Why would it take so long for light to leave the Sun?

22 June 2008



[On a previous podcast] You said it would take a photon about a million years to pass from the centre of the sun outwards, but I thought the speed of light was constant?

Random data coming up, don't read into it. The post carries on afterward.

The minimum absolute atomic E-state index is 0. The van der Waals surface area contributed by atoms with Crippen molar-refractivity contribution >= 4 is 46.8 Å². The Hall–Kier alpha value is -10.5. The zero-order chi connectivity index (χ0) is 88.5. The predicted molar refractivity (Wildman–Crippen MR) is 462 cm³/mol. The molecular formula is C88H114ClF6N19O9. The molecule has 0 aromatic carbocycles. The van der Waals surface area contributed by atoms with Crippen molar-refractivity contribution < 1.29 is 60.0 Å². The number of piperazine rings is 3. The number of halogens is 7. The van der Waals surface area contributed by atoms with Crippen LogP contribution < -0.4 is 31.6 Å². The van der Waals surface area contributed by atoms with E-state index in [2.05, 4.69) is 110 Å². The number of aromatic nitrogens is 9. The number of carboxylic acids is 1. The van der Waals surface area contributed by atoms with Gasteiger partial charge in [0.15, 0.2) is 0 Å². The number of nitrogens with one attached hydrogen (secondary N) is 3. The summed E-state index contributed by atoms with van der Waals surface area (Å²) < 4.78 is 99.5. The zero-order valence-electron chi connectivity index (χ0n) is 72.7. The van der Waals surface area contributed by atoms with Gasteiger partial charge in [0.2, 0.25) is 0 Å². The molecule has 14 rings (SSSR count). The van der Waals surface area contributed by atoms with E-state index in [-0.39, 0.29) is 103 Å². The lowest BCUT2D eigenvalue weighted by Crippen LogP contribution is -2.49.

Yes. There's a reason for saying that. The reason is that Brian Fulton, who's Professor of Astrophysics at York told me that. So I know it's right! The reason is that the sun is so dense because it's such a huge body with so much pressure in the middle that the photon effectively behaves like a gigantic game of pinball. The photon gets banded around all over the place and finds it very difficult to escape. If you extrapolate back to the reaction, the fusion reaction: four hydrogen atoms fusing together to make one helium and some energy. The energy that came was probably made at least a million years ago to make that photon. It's just taken that long to filter its way to the surface. If you took it to its logical conclusion if the sun suddenly stopped all its activity now you'd still probably have a million years of light locked away inside.


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